The FAA has studied the roles of close to 500 general aviation airports that previously had not been placed in one of the four categories of the agency’s ASSET study. Completed in 2012, the study placed nearly 3,000 GA airports into one of four categories: national, regional, local; or basic. But 497 airports originally reviewed by the FAA did not fit one of the categories, so a new study began in January 2013.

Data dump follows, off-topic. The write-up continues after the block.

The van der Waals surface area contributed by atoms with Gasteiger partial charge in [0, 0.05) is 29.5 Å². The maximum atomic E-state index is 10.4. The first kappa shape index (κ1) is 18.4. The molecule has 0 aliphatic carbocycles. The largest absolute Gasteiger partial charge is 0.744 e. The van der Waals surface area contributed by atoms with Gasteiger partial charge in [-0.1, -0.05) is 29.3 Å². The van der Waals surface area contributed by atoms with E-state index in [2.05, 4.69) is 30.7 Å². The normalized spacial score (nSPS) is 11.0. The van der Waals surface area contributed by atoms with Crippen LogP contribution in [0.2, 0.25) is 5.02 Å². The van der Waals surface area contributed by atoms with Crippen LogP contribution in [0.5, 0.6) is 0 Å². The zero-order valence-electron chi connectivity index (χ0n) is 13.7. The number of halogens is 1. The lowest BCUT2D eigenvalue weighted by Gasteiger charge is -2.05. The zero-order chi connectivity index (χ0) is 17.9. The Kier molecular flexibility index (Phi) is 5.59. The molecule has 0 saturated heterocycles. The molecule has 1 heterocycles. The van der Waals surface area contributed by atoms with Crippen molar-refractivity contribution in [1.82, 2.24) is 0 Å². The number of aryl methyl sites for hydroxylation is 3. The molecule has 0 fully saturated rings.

The FAA consulted “airport sponsors, state aviation offices and industry stakeholders” to ferret out more information on these airport. As a result of that research, 212 airports found a home within the established categories and 281 remained unclassified (four airports were found to be either closed to public use or no longer active). The unclassified airports will remain a part of the National Plan of Integrated Airport Systems, and the FAA will monitor their activity levels. “Airports should notify the FAA or their respective state aviation office should a change in activity level or role occur that may support a change to their airport category,” according to an FAA statement.
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